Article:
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Abstract: This article presents data analysis and information on the use of Internet for religious purposes in Bulgaria. The article focuses mainly on the Eastern Orthodox Church. The methodology includes use of international data bases (values surveys) and data obtained by web-analytics tools. The topic is discussed in the context of the following issues:

1.      Religion and religiosity in Bulgaria.

2.      The Christian church and its attitude to the Internet and new technologies.

3.      How many people in Bulgaria use the Internet for religious purposes

4.      The influence of new media on religious practices in Bulgaria

Please, cite this article as: Ambareva, H. (2013). The Use of the Internet for Religious Purposes in Bulgaria. In: B.Todorova (ed.) “The Balkans as Reality” (pp. 100-118). Sofia: Publishing House “St. Ivan Rilski” – UMG.

Religion and religiosity in Bulgaria.

The last census of the Bulgarian population by religion was done in 2001. According to the collected data 83% of the population professes the Eastern Orthodox faith, 12% are Muslim, 0.6% Catholic, and 0.5% Protestant. There are also small communities of the Armenian Orthodox Church (Gregorian Church) and Jews[1]. Nearly 4% of the population does not specify their religion. According to the Constitution of the Republic of Bulgaria the Eastern Orthodox Church is the main religion of the country with a century-long tradition.

What are the Bulgarian religious life specifics underlying the numbers?

The author of this article is a Bulgarian, not an exception from the majority of other Bulgarians who even if baptized in church are practically not educated in religion. The majority (40%) of Bulgarians attends church service two or three times a year, 24% of the population practically never attend church and about 20 % attend church once a year or less[2]. Most of the Bulgarian population have never read the Bible, don’t follow specific religious prescriptions in life and don’t know a single prayer. In Bulgarian society religion and religious institutions are separated from the educational and political system. However, religious holidays are celebrated as national holidays and it is possible to suggest that they are understood, like social and cultural events, as sacred ones. At Palm Sunday, Easter, St. George’s Day and Christmas, there are many people attending Church service although it is not associated with strong religious feelings. There are also many Bulgarians who follow some of the important religious traditions (feasts for example) and celebrate the biggest religious holidays but they do not attend church service and are only superficially educated in the specific principles of worship or metaphysical teachings of Christianity – creationism, proof of the existence of God, etc. Christian moral laws are embedded in the Bulgarian legal system and generally associated with the universal human morals. On this ground the ethical and behavioural norms of other religions (e.g. Islam) are an obvious mark of the difference between the representatives of both religions and this mark contributes to re-discovering one’s own identity as Christians for many (ethnic) Bulgarians.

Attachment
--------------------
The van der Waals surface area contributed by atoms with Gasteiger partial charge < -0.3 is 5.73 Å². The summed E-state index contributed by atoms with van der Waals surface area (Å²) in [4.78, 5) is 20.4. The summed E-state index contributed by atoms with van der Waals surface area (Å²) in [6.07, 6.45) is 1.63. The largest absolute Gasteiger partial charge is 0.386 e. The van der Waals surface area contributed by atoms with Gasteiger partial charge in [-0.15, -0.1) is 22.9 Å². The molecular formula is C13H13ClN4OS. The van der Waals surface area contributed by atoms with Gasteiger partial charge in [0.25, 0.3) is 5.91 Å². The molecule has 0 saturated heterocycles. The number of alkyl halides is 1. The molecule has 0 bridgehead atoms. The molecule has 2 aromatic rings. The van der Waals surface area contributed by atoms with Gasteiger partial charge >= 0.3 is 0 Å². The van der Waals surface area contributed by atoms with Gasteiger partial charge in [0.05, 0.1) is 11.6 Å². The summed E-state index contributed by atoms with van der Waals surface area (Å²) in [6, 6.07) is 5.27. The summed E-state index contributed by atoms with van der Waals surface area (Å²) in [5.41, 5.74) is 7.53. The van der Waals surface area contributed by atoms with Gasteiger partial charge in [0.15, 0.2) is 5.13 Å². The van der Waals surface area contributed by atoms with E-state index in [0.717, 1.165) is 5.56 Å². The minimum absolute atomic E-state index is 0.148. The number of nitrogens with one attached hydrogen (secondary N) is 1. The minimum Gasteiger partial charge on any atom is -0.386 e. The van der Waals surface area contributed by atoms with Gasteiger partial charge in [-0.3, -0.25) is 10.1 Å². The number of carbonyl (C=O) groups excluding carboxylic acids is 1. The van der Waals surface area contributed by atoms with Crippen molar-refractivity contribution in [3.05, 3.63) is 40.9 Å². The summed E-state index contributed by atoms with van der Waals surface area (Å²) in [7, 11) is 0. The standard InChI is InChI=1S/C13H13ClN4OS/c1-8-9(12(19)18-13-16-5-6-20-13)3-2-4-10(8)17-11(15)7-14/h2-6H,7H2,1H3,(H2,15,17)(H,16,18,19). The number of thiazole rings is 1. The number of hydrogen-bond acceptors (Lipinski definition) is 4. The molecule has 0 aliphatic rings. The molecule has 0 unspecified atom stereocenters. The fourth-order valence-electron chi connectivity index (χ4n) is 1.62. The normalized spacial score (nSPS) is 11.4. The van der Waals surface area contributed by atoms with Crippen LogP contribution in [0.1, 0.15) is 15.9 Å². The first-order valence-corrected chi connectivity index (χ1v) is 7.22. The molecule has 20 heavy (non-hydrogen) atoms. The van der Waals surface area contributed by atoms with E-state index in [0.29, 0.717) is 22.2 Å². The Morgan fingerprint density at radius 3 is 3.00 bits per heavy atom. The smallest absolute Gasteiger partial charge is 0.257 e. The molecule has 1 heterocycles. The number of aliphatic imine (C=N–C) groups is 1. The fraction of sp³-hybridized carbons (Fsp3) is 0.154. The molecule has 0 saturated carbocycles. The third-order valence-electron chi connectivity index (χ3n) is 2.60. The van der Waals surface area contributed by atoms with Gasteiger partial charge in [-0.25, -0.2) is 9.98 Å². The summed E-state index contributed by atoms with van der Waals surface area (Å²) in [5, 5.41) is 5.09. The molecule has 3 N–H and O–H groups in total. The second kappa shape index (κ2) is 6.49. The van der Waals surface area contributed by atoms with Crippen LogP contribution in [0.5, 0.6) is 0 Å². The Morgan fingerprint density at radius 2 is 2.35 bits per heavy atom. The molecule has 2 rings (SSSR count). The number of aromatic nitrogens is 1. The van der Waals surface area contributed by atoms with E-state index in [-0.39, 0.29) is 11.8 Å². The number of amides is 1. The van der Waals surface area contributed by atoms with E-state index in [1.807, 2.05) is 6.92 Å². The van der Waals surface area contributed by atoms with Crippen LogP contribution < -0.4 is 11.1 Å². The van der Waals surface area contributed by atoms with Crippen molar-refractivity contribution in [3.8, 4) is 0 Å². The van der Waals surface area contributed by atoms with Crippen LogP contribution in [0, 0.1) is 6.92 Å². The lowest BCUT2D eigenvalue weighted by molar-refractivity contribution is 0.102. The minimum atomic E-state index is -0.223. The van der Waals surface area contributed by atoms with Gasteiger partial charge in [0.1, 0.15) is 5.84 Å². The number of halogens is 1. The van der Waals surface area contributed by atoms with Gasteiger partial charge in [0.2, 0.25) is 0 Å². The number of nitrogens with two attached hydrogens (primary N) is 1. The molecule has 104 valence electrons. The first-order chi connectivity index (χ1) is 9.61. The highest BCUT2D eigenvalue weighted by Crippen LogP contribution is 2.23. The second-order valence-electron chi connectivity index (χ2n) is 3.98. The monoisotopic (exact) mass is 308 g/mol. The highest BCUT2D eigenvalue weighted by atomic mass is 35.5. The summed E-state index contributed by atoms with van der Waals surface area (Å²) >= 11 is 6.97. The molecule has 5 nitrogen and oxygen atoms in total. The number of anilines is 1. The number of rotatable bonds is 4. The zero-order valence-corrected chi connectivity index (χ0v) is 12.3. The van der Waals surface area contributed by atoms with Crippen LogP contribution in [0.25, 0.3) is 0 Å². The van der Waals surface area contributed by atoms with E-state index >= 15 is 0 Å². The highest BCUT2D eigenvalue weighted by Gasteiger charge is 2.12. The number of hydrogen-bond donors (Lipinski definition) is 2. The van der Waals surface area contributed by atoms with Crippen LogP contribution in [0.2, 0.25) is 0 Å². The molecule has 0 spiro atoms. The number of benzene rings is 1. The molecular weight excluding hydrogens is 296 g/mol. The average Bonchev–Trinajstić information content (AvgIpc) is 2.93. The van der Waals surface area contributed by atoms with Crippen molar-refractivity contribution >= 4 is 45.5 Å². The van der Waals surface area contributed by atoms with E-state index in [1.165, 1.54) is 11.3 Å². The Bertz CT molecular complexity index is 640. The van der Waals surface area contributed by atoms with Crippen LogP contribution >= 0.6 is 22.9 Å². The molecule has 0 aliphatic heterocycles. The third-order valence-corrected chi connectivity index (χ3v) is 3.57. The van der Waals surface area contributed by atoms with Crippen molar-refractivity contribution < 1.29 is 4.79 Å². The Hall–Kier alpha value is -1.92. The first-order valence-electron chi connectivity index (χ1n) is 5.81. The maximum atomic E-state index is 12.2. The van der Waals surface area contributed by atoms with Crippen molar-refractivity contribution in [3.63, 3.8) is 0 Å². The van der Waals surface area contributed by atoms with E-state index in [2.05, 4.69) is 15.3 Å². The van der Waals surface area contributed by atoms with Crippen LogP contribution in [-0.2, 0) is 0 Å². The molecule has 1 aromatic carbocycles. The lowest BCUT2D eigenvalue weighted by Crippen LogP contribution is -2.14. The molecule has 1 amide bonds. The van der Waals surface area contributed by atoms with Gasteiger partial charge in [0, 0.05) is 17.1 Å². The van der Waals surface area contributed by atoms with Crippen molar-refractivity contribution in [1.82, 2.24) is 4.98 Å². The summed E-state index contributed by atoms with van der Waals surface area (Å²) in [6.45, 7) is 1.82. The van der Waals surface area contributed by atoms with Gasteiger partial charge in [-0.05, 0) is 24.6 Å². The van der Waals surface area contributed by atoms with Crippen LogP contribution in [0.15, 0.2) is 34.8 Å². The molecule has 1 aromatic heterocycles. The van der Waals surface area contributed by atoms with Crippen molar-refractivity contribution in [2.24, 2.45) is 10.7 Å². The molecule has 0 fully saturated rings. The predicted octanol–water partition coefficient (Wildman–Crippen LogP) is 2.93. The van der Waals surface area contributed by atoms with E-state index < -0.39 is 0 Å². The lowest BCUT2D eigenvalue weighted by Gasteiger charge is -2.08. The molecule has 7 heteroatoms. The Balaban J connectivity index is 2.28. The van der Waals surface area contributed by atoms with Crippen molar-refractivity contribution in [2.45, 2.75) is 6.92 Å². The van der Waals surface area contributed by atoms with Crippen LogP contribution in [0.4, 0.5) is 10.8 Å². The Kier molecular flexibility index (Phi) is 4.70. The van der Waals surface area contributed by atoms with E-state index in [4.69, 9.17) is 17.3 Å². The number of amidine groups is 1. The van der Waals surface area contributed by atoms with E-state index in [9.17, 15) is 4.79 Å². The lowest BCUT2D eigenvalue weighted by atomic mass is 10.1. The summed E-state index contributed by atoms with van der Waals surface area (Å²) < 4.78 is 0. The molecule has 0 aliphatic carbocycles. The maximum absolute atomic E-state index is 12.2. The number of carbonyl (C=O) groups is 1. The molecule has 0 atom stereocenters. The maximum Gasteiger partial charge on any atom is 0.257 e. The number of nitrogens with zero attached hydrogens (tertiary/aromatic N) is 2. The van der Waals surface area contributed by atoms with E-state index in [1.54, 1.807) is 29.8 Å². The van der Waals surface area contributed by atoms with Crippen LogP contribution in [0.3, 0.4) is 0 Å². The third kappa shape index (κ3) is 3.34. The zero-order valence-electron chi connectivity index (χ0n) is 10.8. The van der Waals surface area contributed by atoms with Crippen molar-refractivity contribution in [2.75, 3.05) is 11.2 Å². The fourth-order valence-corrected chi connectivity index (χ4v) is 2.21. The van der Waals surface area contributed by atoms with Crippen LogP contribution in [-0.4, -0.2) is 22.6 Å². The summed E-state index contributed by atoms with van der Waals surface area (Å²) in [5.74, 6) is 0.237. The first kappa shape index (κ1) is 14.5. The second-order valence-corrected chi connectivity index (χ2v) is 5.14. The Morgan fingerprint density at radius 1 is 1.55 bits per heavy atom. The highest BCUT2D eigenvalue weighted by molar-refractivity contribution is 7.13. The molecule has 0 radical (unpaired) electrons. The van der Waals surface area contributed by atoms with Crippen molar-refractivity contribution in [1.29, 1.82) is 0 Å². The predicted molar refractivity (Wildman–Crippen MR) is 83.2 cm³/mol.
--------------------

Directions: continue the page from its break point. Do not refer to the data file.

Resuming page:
This situation could be summarized in the conclusion that Bulgarians have their religious identification, but their religiosity is not strong. This is why, according to the surveys in 2012, 28% of the respondents claim they are “not a religious person” against 59% who say they are religious. It is noteworthy that only 2% percent of all the respondents say they are firm atheists[3].Why is this the case?

Although not active and firm believers, many Bulgarians will admit they share some metaphysical and superstitious beliefs. This, for example, includes the belief that 1) there must be a retribution for what one has done in life; 2) there is a kind of “fairness” that keeps the balance between good and bad in life; 3) what happens is not accidental (there is destiny); 4) afterlife exists; 5) premonitions about the future are possible which keeps alive the half-entertaining, half-superstitious practices of soothsaying; 6) magic could help solve a personal problem. This kind of spirituality is a mix of traditional religious beliefs, (metaphysical) fear and superstitions. It is far from Orthodox Christianity but sometimes it is mixed with it and is used (by practitioners of soothsaying and magic and by some Roma people with the clear purpose to deceive people for money.